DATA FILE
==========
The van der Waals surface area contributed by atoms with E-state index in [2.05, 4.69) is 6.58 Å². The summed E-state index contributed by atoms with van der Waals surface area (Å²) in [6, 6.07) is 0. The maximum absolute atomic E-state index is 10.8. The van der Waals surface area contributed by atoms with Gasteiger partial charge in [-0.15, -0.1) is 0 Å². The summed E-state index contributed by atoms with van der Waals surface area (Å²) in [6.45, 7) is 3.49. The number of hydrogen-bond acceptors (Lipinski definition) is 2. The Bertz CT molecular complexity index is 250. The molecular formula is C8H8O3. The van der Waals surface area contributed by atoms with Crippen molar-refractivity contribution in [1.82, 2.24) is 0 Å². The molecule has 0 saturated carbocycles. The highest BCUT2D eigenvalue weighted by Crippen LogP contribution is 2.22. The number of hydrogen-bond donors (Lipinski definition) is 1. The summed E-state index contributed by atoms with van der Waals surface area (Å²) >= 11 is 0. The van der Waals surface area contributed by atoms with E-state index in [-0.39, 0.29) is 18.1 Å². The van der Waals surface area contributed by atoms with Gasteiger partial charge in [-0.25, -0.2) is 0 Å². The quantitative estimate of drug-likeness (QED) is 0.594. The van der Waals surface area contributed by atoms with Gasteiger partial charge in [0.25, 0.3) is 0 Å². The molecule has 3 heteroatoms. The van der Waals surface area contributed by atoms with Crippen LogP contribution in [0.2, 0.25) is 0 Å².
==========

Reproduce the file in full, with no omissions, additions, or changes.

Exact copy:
The van der Waals surface area contributed by atoms with E-state index in [2.05, 4.69) is 6.58 Å². The summed E-state index contributed by atoms with van der Waals surface area (Å²) in [6, 6.07) is 0. The maximum absolute atomic E-state index is 10.8. The van der Waals surface area contributed by atoms with Gasteiger partial charge in [-0.15, -0.1) is 0 Å². The summed E-state index contributed by atoms with van der Waals surface area (Å²) in [6.45, 7) is 3.49. The number of hydrogen-bond acceptors (Lipinski definition) is 2. The Bertz CT molecular complexity index is 250. The molecular formula is C8H8O3. The van der Waals surface area contributed by atoms with Crippen molar-refractivity contribution in [1.82, 2.24) is 0 Å². The molecule has 0 saturated carbocycles. The highest BCUT2D eigenvalue weighted by Crippen LogP contribution is 2.22. The number of hydrogen-bond donors (Lipinski definition) is 1. The summed E-state index contributed by atoms with van der Waals surface area (Å²) >= 11 is 0. The van der Waals surface area contributed by atoms with E-state index in [-0.39, 0.29) is 18.1 Å². The van der Waals surface area contributed by atoms with Gasteiger partial charge in [-0.25, -0.2) is 0 Å². The quantitative estimate of drug-likeness (QED) is 0.594. The van der Waals surface area contributed by atoms with Gasteiger partial charge in [0.25, 0.3) is 0 Å². The molecule has 3 heteroatoms. The van der Waals surface area contributed by atoms with Crippen LogP contribution in [0.2, 0.25) is 0 Å².